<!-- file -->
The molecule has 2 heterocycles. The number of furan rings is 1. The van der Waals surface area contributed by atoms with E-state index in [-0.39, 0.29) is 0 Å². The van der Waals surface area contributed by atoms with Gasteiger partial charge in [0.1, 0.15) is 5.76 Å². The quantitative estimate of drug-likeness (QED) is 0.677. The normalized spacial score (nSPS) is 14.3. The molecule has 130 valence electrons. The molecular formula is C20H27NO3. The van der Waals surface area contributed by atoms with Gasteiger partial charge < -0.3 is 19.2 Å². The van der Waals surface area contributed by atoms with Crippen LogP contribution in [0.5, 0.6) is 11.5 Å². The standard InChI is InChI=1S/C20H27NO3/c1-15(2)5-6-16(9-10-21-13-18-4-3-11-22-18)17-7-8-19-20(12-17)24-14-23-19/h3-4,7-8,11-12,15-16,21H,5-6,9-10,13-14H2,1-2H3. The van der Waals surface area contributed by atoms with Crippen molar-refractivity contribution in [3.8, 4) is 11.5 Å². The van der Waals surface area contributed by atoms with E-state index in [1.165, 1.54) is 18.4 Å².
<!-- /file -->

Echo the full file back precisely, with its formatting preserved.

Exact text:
The molecule has 2 heterocycles. The number of furan rings is 1. The van der Waals surface area contributed by atoms with E-state index in [-0.39, 0.29) is 0 Å². The van der Waals surface area contributed by atoms with Gasteiger partial charge in [0.1, 0.15) is 5.76 Å². The quantitative estimate of drug-likeness (QED) is 0.677. The normalized spacial score (nSPS) is 14.3. The molecule has 130 valence electrons. The molecular formula is C20H27NO3. The van der Waals surface area contributed by atoms with Gasteiger partial charge < -0.3 is 19.2 Å². The van der Waals surface area contributed by atoms with Crippen LogP contribution in [0.5, 0.6) is 11.5 Å². The standard InChI is InChI=1S/C20H27NO3/c1-15(2)5-6-16(9-10-21-13-18-4-3-11-22-18)17-7-8-19-20(12-17)24-14-23-19/h3-4,7-8,11-12,15-16,21H,5-6,9-10,13-14H2,1-2H3. The van der Waals surface area contributed by atoms with Crippen molar-refractivity contribution in [3.8, 4) is 11.5 Å². The van der Waals surface area contributed by atoms with E-state index in [1.165, 1.54) is 18.4 Å².